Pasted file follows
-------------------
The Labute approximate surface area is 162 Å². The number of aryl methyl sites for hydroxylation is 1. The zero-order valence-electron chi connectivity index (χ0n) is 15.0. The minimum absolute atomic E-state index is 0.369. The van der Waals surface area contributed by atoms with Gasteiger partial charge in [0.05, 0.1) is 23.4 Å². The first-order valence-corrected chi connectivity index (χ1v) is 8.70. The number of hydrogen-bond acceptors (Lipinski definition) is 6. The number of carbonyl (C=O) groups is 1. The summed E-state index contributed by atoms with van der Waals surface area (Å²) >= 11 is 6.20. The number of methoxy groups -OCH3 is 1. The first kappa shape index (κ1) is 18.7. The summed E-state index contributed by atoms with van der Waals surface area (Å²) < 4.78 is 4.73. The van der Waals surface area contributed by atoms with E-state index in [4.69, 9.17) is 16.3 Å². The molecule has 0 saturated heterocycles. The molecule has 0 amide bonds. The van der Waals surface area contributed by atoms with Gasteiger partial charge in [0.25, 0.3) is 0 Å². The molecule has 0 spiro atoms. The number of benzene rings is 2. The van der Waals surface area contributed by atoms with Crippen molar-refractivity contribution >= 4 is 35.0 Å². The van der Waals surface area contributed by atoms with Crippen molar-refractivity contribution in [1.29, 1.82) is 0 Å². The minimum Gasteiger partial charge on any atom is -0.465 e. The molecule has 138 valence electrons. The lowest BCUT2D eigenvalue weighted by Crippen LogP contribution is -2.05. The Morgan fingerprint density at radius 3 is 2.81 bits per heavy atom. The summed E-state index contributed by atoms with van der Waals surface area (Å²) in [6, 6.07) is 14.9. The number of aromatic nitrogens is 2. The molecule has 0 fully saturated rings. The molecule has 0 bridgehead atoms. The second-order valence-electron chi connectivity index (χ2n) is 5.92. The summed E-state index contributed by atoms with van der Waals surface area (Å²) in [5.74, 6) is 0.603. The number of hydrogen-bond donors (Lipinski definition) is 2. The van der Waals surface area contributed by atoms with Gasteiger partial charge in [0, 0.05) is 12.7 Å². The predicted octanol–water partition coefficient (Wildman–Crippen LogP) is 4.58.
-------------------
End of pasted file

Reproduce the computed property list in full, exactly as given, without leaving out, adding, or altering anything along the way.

The Labute approximate surface area is 162 Å². The number of aryl methyl sites for hydroxylation is 1. The zero-order valence-electron chi connectivity index (χ0n) is 15.0. The minimum absolute atomic E-state index is 0.369. The van der Waals surface area contributed by atoms with Gasteiger partial charge in [0.05, 0.1) is 23.4 Å². The first-order valence-corrected chi connectivity index (χ1v) is 8.70. The number of hydrogen-bond acceptors (Lipinski definition) is 6. The number of carbonyl (C=O) groups is 1. The summed E-state index contributed by atoms with van der Waals surface area (Å²) >= 11 is 6.20. The number of methoxy groups -OCH3 is 1. The first kappa shape index (κ1) is 18.7. The summed E-state index contributed by atoms with van der Waals surface area (Å²) < 4.78 is 4.73. The van der Waals surface area contributed by atoms with E-state index in [4.69, 9.17) is 16.3 Å². The molecule has 0 saturated heterocycles. The molecule has 0 amide bonds. The van der Waals surface area contributed by atoms with Gasteiger partial charge in [0.25, 0.3) is 0 Å². The molecule has 0 spiro atoms. The number of benzene rings is 2. The van der Waals surface area contributed by atoms with Crippen molar-refractivity contribution >= 4 is 35.0 Å². The van der Waals surface area contributed by atoms with Crippen molar-refractivity contribution in [1.29, 1.82) is 0 Å². The minimum Gasteiger partial charge on any atom is -0.465 e. The molecule has 138 valence electrons. The lowest BCUT2D eigenvalue weighted by Crippen LogP contribution is -2.05. The Morgan fingerprint density at radius 3 is 2.81 bits per heavy atom. The summed E-state index contributed by atoms with van der Waals surface area (Å²) in [6, 6.07) is 14.9. The number of aromatic nitrogens is 2. The molecule has 0 fully saturated rings. The molecule has 0 bridgehead atoms. The second-order valence-electron chi connectivity index (χ2n) is 5.92. The summed E-state index contributed by atoms with van der Waals surface area (Å²) in [5.74, 6) is 0.603. The number of hydrogen-bond donors (Lipinski definition) is 2. The van der Waals surface area contributed by atoms with Gasteiger partial charge in [0, 0.05) is 12.7 Å². The predicted octanol–water partition coefficient (Wildman–Crippen LogP) is 4.58.